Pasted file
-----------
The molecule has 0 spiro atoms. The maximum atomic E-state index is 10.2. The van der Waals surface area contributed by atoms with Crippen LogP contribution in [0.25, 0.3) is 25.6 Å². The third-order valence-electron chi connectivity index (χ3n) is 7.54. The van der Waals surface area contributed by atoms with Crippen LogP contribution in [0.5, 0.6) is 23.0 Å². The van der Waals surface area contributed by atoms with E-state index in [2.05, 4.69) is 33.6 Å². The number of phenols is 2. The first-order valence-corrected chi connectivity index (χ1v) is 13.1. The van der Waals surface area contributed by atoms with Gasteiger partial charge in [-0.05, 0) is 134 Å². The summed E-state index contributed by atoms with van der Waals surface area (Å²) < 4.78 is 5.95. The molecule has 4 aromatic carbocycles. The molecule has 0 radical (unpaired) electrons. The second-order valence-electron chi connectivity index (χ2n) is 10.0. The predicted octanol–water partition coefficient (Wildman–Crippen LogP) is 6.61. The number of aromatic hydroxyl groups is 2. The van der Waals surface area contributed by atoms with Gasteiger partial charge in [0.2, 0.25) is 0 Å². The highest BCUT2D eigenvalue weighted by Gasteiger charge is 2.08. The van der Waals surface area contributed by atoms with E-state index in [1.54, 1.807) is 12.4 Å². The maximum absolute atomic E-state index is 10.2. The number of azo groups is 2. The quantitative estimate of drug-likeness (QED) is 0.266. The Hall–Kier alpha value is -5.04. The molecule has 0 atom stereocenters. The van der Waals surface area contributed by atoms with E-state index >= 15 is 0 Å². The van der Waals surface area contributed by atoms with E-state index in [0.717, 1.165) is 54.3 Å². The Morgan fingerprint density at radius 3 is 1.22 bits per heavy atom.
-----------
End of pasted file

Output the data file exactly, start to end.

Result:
The molecule has 0 spiro atoms. The maximum atomic E-state index is 10.2. The van der Waals surface area contributed by atoms with Crippen LogP contribution in [0.25, 0.3) is 25.6 Å². The third-order valence-electron chi connectivity index (χ3n) is 7.54. The van der Waals surface area contributed by atoms with Crippen LogP contribution in [0.5, 0.6) is 23.0 Å². The van der Waals surface area contributed by atoms with E-state index in [2.05, 4.69) is 33.6 Å². The number of phenols is 2. The first-order valence-corrected chi connectivity index (χ1v) is 13.1. The van der Waals surface area contributed by atoms with Gasteiger partial charge in [-0.05, 0) is 134 Å². The summed E-state index contributed by atoms with van der Waals surface area (Å²) < 4.78 is 5.95. The molecule has 4 aromatic carbocycles. The molecule has 0 radical (unpaired) electrons. The second-order valence-electron chi connectivity index (χ2n) is 10.0. The predicted octanol–water partition coefficient (Wildman–Crippen LogP) is 6.61. The number of aromatic hydroxyl groups is 2. The van der Waals surface area contributed by atoms with Gasteiger partial charge in [0.2, 0.25) is 0 Å². The highest BCUT2D eigenvalue weighted by Gasteiger charge is 2.08. The van der Waals surface area contributed by atoms with E-state index in [1.54, 1.807) is 12.4 Å². The maximum absolute atomic E-state index is 10.2. The number of azo groups is 2. The quantitative estimate of drug-likeness (QED) is 0.266. The Hall–Kier alpha value is -5.04. The molecule has 0 atom stereocenters. The van der Waals surface area contributed by atoms with E-state index >= 15 is 0 Å². The van der Waals surface area contributed by atoms with E-state index in [0.717, 1.165) is 54.3 Å². The Morgan fingerprint density at radius 3 is 1.22 bits per heavy atom.